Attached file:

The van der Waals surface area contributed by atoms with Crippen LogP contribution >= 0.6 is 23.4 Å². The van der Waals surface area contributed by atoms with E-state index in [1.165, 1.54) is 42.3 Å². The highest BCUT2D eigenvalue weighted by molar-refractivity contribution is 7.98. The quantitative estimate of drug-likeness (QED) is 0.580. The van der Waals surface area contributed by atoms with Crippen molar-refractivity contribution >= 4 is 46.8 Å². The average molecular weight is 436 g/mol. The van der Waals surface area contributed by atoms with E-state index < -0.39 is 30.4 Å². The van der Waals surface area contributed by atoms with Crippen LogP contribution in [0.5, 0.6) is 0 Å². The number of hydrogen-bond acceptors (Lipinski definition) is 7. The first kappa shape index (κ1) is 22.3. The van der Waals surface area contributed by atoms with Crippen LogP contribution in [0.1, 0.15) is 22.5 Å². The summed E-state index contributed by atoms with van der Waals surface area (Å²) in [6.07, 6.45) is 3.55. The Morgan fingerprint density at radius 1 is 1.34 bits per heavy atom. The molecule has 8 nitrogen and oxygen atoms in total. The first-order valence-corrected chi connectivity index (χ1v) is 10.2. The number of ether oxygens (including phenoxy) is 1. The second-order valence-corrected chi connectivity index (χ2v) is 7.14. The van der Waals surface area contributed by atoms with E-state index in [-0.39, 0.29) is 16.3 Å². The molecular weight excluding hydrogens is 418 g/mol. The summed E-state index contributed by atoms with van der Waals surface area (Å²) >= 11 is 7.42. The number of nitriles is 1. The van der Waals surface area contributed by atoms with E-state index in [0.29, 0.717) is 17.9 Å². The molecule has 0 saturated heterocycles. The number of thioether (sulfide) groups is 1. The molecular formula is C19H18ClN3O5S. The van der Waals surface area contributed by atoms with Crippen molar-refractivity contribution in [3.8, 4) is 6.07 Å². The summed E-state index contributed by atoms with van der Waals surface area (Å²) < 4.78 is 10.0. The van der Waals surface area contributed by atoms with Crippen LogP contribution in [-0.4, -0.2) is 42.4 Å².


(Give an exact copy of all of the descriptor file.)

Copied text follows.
The van der Waals surface area contributed by atoms with Crippen LogP contribution >= 0.6 is 23.4 Å². The van der Waals surface area contributed by atoms with E-state index in [1.165, 1.54) is 42.3 Å². The highest BCUT2D eigenvalue weighted by molar-refractivity contribution is 7.98. The quantitative estimate of drug-likeness (QED) is 0.580. The van der Waals surface area contributed by atoms with Crippen molar-refractivity contribution >= 4 is 46.8 Å². The average molecular weight is 436 g/mol. The van der Waals surface area contributed by atoms with E-state index < -0.39 is 30.4 Å². The van der Waals surface area contributed by atoms with Crippen LogP contribution in [0.5, 0.6) is 0 Å². The number of hydrogen-bond acceptors (Lipinski definition) is 7. The first kappa shape index (κ1) is 22.3. The van der Waals surface area contributed by atoms with Crippen LogP contribution in [0.1, 0.15) is 22.5 Å². The summed E-state index contributed by atoms with van der Waals surface area (Å²) in [6.07, 6.45) is 3.55. The Morgan fingerprint density at radius 1 is 1.34 bits per heavy atom. The molecule has 8 nitrogen and oxygen atoms in total. The first-order valence-corrected chi connectivity index (χ1v) is 10.2. The number of ether oxygens (including phenoxy) is 1. The second-order valence-corrected chi connectivity index (χ2v) is 7.14. The van der Waals surface area contributed by atoms with E-state index in [-0.39, 0.29) is 16.3 Å². The molecular weight excluding hydrogens is 418 g/mol. The summed E-state index contributed by atoms with van der Waals surface area (Å²) >= 11 is 7.42. The number of nitriles is 1. The van der Waals surface area contributed by atoms with E-state index in [0.29, 0.717) is 17.9 Å². The molecule has 0 saturated heterocycles. The number of thioether (sulfide) groups is 1. The molecular formula is C19H18ClN3O5S. The van der Waals surface area contributed by atoms with Crippen molar-refractivity contribution in [3.8, 4) is 6.07 Å². The summed E-state index contributed by atoms with van der Waals surface area (Å²) < 4.78 is 10.0. The van der Waals surface area contributed by atoms with Crippen LogP contribution in [-0.4, -0.2) is 42.4 Å².